All of this information was processed and analyzed within seconds, but as I scanned the instrument panel, every gauge indicated normal operation. I thought, what the hell? Even as the engine let loose with another series of bangs, every gauge on the panel was where it was supposed to be.

As my mind raced, my body acted out of habit, requiring no conscious input. I set up a tight left downwind as I was conditioned to do.

A normal approach to a landing in the Fairchild is typically around 75 mph. I was not 400 feet up, barely scratching along at 60 mph. In order to make the runway, I would have to execute a low-speed, low-altitude 180-degree turn to final. The airstrip now behind me, I applied hard left rudder and left stick, rolling the old girl nearly onto her side. Then, I focused on the single most important input at my disposal: my airspeed.

In such a tight bank, any speed above 60 mph meant we were descending too rapidly. I would run out of altitude before I made the runway. Conversely, any speed below 60 mph meant I was approaching stall speed. Like a hawk I watched that needle. It crept to 62, then 63. I pulled gently back on the stick. The needle stabilized and then fell to 60. Perfect! Even at this extreme attitude, I marveled at the precision of this flying machine – no further inputs were required.

It was also at this moment that I saw something I shall never forget as long as I live. Typically when I fly, I look for my shadow. On a sunny day, it is always there, skimming along, blotting out houses, cars, fields, and roadways – keeping up with my movements and impervious to terrain. Today was no different. Thanks to the midday sun, I could see it, directly beneath the pilot-side window.

The shadow was definitely that of the Fairchild – her arched back, rounded tail, and curved wings. Her landing gear hung deliberately, signature to the design of the airplane. The silhouette was perfect, as though cut from paper.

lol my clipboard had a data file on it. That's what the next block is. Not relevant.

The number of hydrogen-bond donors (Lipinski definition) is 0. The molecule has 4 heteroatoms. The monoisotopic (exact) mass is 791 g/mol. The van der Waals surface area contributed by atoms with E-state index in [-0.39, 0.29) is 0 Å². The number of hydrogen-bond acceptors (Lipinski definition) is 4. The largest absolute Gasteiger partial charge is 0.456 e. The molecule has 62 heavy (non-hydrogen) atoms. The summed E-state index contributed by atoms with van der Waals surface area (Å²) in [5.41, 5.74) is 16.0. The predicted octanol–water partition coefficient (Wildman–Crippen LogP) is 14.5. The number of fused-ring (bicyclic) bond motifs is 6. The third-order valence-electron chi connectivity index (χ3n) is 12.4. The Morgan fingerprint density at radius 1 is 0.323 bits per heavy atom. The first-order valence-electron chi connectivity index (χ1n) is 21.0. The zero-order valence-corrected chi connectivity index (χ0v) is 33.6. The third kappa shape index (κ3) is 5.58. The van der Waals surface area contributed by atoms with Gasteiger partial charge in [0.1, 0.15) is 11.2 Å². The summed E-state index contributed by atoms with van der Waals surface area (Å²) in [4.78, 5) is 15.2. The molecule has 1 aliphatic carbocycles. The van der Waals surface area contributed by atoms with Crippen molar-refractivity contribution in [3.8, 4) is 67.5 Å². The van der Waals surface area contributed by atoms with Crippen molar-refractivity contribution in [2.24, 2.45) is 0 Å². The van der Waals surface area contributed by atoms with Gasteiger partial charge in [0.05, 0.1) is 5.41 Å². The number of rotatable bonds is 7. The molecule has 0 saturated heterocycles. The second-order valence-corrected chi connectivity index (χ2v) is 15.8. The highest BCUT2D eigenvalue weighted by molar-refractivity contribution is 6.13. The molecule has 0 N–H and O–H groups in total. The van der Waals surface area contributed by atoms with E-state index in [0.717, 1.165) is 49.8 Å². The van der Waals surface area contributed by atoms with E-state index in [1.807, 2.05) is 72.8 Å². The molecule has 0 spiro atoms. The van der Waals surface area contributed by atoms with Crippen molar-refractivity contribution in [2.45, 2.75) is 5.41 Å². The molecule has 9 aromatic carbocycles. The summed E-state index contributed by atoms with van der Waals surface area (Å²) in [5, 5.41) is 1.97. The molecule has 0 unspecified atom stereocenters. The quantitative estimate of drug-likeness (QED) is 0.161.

Only this time, black smoke billowed angrily out from the shadow, forming an evil contrail that ran from the belly, all the way to the upper end of the aircraft. It sounds strange, but it wasn’t until I saw that evil, broiling line of smoke that I realized something was seriously wrong.

In that nanosecond glance, I noticed something else about my shadow: It was growing larger.

I knew I was descending. The big, heavy, slow Fairchild simply could not execute such a turn with the engine at idle and still maintain altitude. My eyes swept over the vertical airspeed indicator. The gauge read negative 400 feet per minute. This meant I was going to impact the earth in less than 30 seconds, ready or not.

The runway was now dead ahead. In one fluid movement, I released left rudder, moved the stick center, and pulled back gently to arrest our descent. The airplane leveled; the engine continued to run at a rough, coughing idle. We had completed the turn and were now on final approach.

Things were moving fast. In my peripheral vision, I caught sight of a power line, treetops, silo and barn roof zipping past beneath the landing gear, followed by a blur of cornrows. Amazing how much faster 60 mph seemed, the closer to the ground I got.

I focused my attention forward. Ahead were a ditch and a barbed-wire fence. Then, my salvation – the runway. All I had to do was coast in for a nice, smooth landing, but wait – my heart skipped a beat – we were low. That 180-degree turn, although necessary, had cost me too much altitude, and easing back on the stick compounded my problems.